Paul Kelly: Stories of MeNovember 3, 2012
Archie Roach reckons Paul Kelly is Australia’s “bard”. It’s what people used to say about Banjo Patterson and Henry Lawson back in the days when poetry was a popular art. But for every man-in the-street who could recite parts of The Man from Snowy River in the 1890s, there must be thousands today who can sing To Her Door or Careless.
Ian Darling’s engaging, unaffected portrait of Paul Kelly hints at more than it reveals about a musician who defies classification. Kelly is reluctant to talk about himself, probably believing – like any good artist – that his work says all we need to know. There are plenty of friends and family members who are willing to fill the gaps, including two ex-wives and members of his various bands.
Gradually a picture emerges of a fiercely determined personality – a perfectionist who sets high standards for himself and those around him. On the other hand there is Paul Kelly the romantic, the moralist, the wrecker of personal relationships. It all goes into the music, but if Kelly’s songs were only about himself they wouldn’t have the same power to move people.
Kelly’s special brilliance lies in his ability to tell a story in song, putting himself inside the skin of different characters. How to Make Gravy comes from a prison cell, From Little Things Big Things Grow chronicles a historic moment in the struggle for Aboriginal Land Rights. His writer cousin, Fiona McGregor, envies Kelly’s ability to get an entire novel into a handful of verses.
It is interesting to compare this documentary to the major Australian rock bio pic of last year, Autoluminescent, devoted to the late Rowland S. Howard. Perhaps the most significant difference is Kelly’s extraordinary self-belief. While Howard’s career was derailed by his heroin use, Kelly experimented with the drug but stopped when he saw many of his peers becoming addicts. The same goes for song writing. Martin Armiger who played in one of the early bands, recounts how Kelly decided one day he no longer wanted to sing anybody else’s songs. Sorry Martin, no hard feelings.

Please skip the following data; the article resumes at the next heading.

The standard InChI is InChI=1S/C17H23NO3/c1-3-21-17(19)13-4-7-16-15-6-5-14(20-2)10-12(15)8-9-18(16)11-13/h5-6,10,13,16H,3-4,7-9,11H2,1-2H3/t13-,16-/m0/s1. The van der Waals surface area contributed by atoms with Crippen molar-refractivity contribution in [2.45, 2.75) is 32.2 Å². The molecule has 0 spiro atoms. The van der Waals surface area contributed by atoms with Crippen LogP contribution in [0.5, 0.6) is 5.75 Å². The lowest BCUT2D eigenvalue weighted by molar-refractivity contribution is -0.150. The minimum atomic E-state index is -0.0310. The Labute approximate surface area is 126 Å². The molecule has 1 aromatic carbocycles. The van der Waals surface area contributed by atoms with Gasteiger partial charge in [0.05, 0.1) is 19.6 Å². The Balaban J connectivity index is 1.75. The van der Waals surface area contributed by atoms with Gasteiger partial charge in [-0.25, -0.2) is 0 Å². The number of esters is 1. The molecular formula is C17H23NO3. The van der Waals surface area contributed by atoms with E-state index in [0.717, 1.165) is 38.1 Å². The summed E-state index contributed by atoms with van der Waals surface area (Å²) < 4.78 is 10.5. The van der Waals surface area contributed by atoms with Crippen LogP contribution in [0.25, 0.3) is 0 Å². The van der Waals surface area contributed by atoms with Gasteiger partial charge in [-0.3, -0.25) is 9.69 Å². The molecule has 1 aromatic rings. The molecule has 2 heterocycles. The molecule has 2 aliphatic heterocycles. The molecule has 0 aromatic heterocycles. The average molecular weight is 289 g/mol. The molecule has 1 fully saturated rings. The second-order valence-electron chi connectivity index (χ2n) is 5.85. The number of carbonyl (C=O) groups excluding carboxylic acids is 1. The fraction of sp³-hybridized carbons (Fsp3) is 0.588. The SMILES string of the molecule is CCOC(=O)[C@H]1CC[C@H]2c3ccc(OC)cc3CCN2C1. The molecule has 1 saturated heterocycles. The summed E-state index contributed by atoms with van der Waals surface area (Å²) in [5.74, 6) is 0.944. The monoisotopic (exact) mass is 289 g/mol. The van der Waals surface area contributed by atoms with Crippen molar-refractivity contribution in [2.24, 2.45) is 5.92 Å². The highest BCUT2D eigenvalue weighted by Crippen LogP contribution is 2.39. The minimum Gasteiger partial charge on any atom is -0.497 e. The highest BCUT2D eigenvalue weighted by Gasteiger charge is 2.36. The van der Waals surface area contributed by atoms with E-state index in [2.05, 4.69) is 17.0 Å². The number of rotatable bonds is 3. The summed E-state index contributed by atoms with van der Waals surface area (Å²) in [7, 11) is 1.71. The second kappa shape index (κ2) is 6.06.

Like Howard, and Sidney Nolan for that matter, Kelly read Rimbaud and felt the attraction of that youthful thirst for extreme experiences. But he also read Shakespeare, Proust and the Romantic poets. Kelly is a rock and roll survivor, who has become a mentor and inspiration to a new generation of musicians. At 57 years old and looking every day of it, music just keeps pouring out in a bewildering variety of styles.
For such a skilled songwriter it may be a little surprising that Kelly has never been fully appreciated outside of Australia. The reason for his relative neglect in the international arena is the same reason he is idolised at home. Most of Kelly’s songs may have universal relevance, but there is an unmistakable Australianness, starting with his voice, which never adopts the standard British or American accents used by singers all over the world.
Kelly sings about places we all know – Sydney, Melbourne, Adelaide; he sings about Maralinga and Bradman. In the cadences of his songs, in his use of the vernacular, his work strikes a powerful, sentimental chord with local audiences. Overseas listeners may be able to recognise the quality of these songs but never catch the emotional resonances. Australians can feel instinctively that this music belongs to us.
Paul Kelly: Stories of Me, Australia, rated M, 100 mins.
Published by the Australian Financial Review, November 3, 2012